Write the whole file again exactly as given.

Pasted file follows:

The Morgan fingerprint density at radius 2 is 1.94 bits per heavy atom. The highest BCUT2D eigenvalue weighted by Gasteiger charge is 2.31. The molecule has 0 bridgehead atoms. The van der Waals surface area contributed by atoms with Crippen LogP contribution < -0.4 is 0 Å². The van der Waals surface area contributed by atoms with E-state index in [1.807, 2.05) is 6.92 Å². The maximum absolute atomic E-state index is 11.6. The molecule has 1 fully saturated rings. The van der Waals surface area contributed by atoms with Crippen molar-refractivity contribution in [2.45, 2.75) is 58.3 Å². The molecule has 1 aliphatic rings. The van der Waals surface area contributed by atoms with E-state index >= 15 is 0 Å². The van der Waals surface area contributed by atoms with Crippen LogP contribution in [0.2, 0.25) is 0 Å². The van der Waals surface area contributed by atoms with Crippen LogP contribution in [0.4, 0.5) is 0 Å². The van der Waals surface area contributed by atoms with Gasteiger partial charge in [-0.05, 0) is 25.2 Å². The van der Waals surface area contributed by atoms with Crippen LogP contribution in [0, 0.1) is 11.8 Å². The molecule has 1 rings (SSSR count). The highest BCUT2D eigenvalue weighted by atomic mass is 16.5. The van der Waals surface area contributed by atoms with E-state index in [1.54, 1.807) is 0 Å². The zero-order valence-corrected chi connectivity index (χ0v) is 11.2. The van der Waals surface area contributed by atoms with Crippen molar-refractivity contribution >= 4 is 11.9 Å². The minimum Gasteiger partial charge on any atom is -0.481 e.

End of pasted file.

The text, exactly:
The Morgan fingerprint density at radius 2 is 1.94 bits per heavy atom. The highest BCUT2D eigenvalue weighted by Gasteiger charge is 2.31. The molecule has 0 bridgehead atoms. The van der Waals surface area contributed by atoms with Crippen LogP contribution < -0.4 is 0 Å². The van der Waals surface area contributed by atoms with E-state index in [1.807, 2.05) is 6.92 Å². The maximum absolute atomic E-state index is 11.6. The molecule has 1 fully saturated rings. The van der Waals surface area contributed by atoms with Crippen molar-refractivity contribution in [2.45, 2.75) is 58.3 Å². The molecule has 1 aliphatic rings. The van der Waals surface area contributed by atoms with E-state index >= 15 is 0 Å². The van der Waals surface area contributed by atoms with Crippen LogP contribution in [0.2, 0.25) is 0 Å². The van der Waals surface area contributed by atoms with Crippen LogP contribution in [0.4, 0.5) is 0 Å². The van der Waals surface area contributed by atoms with Gasteiger partial charge in [-0.05, 0) is 25.2 Å². The van der Waals surface area contributed by atoms with Crippen LogP contribution in [0, 0.1) is 11.8 Å². The molecule has 1 rings (SSSR count). The highest BCUT2D eigenvalue weighted by atomic mass is 16.5. The van der Waals surface area contributed by atoms with E-state index in [1.54, 1.807) is 0 Å². The zero-order valence-corrected chi connectivity index (χ0v) is 11.2. The van der Waals surface area contributed by atoms with Crippen molar-refractivity contribution >= 4 is 11.9 Å². The minimum Gasteiger partial charge on any atom is -0.481 e.